Sure, it’s notable that Google’s new “head of Glass,” Ivy Ross, has a deep background in retail product marketing and brand ID. She’s racked up stints at Coach, Calvin Klein, Swatch and Bausch & Lomb—four companies that make world-renowned, squarely mainstream products that you wear on your body.
Google needs to validate Glass as a tenable lifestyle accessory for normal folks, and it seems Ross has ideal product development experience to supercharge that effort.
But her resume isn’t the most interesting reveal in Day One of Ross’ appointment. I’ll direct you instead to Ross’ first public address to Glass Explorers, posted Thursday night on the Glass Google+ page:
With your help, I look forward to answering the seemingly simple, but truly audacious questions Glass poses: Can technology be something that frees us up and keeps us in the moment, rather than taking us out of it? Can it help us look up and out at the world around us, and the people who share it with us? I have spent my career... trying to answer questions like this in different ways, for different products. But Glass is especially cool, as no one has really tried to answer them with a product like this before. That’s our job, Explorers!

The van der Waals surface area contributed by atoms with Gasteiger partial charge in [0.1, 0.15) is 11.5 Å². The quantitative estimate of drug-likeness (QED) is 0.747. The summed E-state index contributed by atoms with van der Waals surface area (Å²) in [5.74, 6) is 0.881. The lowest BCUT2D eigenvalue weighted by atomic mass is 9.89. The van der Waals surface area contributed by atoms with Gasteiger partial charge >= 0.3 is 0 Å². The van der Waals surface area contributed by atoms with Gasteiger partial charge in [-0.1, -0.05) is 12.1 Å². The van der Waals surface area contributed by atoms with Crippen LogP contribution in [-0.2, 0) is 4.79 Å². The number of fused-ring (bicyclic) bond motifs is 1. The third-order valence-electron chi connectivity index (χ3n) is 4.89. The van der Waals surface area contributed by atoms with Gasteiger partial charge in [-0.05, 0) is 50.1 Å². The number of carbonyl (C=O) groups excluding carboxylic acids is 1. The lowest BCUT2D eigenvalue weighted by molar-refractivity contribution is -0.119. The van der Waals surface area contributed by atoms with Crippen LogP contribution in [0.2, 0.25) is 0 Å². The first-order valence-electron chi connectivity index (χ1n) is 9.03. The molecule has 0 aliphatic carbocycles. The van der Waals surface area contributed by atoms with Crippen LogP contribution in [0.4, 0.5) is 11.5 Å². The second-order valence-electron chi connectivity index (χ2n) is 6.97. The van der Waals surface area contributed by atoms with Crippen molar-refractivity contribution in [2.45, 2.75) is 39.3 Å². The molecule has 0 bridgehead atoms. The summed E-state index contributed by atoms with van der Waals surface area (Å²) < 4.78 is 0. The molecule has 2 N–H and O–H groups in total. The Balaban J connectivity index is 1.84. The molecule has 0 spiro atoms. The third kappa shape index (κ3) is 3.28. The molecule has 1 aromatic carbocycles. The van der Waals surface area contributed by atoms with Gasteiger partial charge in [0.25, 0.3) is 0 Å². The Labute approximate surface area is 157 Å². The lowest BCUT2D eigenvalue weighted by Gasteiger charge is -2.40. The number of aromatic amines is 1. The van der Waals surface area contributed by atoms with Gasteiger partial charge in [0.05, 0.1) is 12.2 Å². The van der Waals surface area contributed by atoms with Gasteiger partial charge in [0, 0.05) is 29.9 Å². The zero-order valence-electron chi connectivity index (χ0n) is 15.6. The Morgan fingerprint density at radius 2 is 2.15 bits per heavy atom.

While we can applaud Ross for not dipping into the meaningless, “I’m just happy to be here” drivel that you hear from most executives in their acceptance speeches, I have to call attention to how she positions Glass as almost more of a theoretical construct, an intellectual proposition, than a $1500 beta product that comes in a box, and people actually use.
Glass isn’t a mobile device; it’s an ethereal agent of possibility. Glass isn’t a concrete, physical wearable with specs and UI; it’s a fluid definition. We don’t know what Glass is—so help us figure that out.
Now, this has always been the Google story line, and it’s safe positioning for a wearable that’s still looking for rewarding, reliable consumer use cases. Google has never claimed Glass is a finished product, so Ross’ existential inquiries are entirely consistent with Glass messaging.
But she’s a product guru, not a philosopher, and definitely not a technologist. We must presume Ross was hired to steer Glass from its current position as a novel development kit for Android geeks to a lifestyle accessory as mainstream as a Coach handbag or Swatch watch.
Glass is apparently going on sale in its final consumer retail form this year. Google hasn’t said otherwise. So sometime between now and December 31, Ross will need to stop asking questions, and begin delivering answers.
This story, "Google's new Glass boss, Ivy Ross, begins job by asking existential questions " was originally published by TechHive.